Tuesday, 7 June 2016

The Romans killed the fun: part 783 in an ongoing series

I mentioned the history of Florence and Tuscany the other day in an 18th/19th century setting context, but there are other underknown and underused periods from the place. The Etruscans were a strange lot, made stranger by the fact that they were completely absorbed into and overlaid by the Romans, leaving not very much behind them but a glimpse of an ancient Italy that's much more 'barbaric'-feeling than Rome (because, y'know, Rome came along and set parameters for what all subsequent societies considered 'barbaric'). Some of their art was extraordinary – if you ever use a chimera in your game show your players this to give them a sense of its slink and heft.

They also – like any self-respecting civilization hoping to be repurposed by hurried DMs – had massive tomb complexes made up of strange, round tombs like cakes with garish insides that you can totally use in your own game with essentially no work, thanks to archaeologists and their drawings. Here they are at various scales – a single elaborate tomb, a complex, a bigger complex – ready to be populated. Their form and logic – the circles with odd-angled slices cut into them, the way the smaller ones dance round the bigger – are consistent but feel powerfully unusual.

What's in them? Um, up to you, duh. If you don't have a use for a good necropolis then get out of here. But since some archaeologists have done my work for me, here's some of my work for you, in the form of a d20 chart I used when my current party went poking around the mausoleums of a declining half-orc civilization. This isn't suitable for a major plot-relevant tomb, but it lets you find out what happens in smaller tombs, or in a crypt the party might mistakenly end up in looking for another one. Each time a party enters a new tomb complex (or just before, actually, since sometimes this chart generates traps), roll on this disturbance table and put the result wherever seems most appropriate – the entrance if it's a trap, the main chamber if it's a mummy, I guess, but switch it up if they're working their way through the entire graveyard -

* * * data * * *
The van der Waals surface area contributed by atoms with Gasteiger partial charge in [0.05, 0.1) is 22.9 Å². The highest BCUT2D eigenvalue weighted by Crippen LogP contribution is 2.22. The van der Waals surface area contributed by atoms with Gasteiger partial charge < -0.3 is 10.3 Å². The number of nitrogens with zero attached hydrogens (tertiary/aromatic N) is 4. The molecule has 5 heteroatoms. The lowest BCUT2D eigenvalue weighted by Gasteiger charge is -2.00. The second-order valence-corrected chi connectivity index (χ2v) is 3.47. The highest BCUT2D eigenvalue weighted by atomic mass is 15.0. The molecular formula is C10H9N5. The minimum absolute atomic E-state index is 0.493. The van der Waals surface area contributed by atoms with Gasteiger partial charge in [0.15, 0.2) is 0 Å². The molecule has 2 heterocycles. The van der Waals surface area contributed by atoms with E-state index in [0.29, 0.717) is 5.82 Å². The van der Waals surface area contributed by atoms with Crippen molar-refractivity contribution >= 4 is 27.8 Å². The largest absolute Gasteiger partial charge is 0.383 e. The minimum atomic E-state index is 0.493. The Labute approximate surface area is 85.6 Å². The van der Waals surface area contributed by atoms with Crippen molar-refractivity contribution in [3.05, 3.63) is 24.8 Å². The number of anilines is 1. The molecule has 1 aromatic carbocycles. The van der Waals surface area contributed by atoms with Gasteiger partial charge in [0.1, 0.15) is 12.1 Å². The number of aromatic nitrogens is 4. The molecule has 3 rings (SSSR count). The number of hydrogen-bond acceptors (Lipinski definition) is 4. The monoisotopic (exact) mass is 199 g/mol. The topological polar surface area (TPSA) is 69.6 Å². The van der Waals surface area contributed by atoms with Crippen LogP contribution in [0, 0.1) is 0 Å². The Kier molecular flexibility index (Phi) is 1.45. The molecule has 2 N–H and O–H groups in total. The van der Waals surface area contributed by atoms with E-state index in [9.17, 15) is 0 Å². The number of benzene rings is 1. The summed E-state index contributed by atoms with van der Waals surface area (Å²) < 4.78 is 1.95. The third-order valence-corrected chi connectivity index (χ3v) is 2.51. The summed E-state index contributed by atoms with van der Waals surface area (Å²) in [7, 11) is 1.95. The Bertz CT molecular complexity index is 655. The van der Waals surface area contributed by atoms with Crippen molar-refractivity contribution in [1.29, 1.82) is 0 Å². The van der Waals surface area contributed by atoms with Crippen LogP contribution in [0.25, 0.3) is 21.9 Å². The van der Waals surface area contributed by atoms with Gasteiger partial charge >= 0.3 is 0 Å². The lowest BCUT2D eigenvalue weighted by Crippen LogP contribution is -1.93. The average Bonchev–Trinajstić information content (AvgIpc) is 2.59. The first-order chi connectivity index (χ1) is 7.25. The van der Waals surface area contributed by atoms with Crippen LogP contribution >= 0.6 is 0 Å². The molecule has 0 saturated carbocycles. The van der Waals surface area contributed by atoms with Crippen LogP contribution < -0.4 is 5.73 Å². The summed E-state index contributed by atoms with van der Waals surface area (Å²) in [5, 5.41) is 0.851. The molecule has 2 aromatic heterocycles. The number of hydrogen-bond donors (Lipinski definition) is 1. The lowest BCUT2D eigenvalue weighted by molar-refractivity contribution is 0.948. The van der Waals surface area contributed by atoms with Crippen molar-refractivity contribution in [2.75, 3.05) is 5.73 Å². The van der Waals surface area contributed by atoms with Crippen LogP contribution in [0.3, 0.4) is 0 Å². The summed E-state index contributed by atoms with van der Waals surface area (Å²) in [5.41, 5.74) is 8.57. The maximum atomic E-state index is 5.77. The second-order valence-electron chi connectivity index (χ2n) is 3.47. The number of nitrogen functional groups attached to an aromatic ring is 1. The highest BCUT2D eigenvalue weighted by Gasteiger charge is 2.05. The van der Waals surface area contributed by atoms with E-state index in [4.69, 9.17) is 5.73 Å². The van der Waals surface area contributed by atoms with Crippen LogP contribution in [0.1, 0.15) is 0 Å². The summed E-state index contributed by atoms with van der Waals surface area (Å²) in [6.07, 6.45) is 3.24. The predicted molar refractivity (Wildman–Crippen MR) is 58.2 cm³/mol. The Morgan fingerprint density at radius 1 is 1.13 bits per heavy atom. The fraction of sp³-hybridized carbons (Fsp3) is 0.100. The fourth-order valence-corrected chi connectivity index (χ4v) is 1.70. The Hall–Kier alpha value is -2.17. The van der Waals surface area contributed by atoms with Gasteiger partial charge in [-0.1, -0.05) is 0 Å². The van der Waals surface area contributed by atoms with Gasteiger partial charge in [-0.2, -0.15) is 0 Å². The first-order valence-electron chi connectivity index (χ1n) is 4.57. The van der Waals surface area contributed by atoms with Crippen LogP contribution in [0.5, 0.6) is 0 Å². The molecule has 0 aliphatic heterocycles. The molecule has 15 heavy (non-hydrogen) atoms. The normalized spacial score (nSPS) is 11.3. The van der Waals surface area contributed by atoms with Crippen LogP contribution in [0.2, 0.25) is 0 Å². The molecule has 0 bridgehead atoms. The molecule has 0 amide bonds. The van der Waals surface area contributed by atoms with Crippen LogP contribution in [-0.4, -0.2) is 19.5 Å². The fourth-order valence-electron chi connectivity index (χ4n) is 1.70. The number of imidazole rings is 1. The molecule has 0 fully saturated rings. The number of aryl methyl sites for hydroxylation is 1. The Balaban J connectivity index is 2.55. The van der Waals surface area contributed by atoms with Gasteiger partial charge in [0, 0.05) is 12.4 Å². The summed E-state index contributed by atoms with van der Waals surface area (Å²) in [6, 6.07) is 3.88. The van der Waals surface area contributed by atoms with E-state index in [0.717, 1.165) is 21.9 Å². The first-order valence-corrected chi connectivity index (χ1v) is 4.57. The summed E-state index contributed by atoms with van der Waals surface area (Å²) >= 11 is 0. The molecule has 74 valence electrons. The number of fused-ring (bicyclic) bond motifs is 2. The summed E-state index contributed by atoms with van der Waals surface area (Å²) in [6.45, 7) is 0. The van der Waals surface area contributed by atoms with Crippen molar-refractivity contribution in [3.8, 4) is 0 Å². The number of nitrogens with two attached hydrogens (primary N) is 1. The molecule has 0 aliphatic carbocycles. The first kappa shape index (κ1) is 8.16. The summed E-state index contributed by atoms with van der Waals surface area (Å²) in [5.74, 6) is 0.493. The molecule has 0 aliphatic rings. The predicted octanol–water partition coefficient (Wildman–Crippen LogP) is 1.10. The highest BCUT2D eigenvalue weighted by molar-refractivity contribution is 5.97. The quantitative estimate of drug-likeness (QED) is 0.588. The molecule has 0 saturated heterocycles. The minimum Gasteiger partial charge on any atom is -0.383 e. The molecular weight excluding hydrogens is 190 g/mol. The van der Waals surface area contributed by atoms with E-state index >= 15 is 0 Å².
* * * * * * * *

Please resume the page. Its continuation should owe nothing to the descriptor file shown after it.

(1-10 – Nothing)
11 – Deadfall trap, still active- 2d10 damage, DC10 to spot the prop, DC15 to disable
12 – Curse trap, DC15 to spot, DC18 to disable – casts fear.
13 – Curse trap, DC15 to spot, DC18 to disable – casts cloudkill.
14 – cave bear (wandered in, is sleeping)
15 – d4 skeletons
16 – 2d4 skeletons
17 – d4 skeletons, d4 zombies
18 – spectre
19 – d6 animated armour (defensive constructs, still functioning)
20 – Mummy


And if you're wondering about the Etruscans and mummies, here is something deeply awesome. Your campaign definitely needs a mummy wrapped in the only known lengthy text in an otherwise undeciphered language. It also needs Etruscan snake-demons.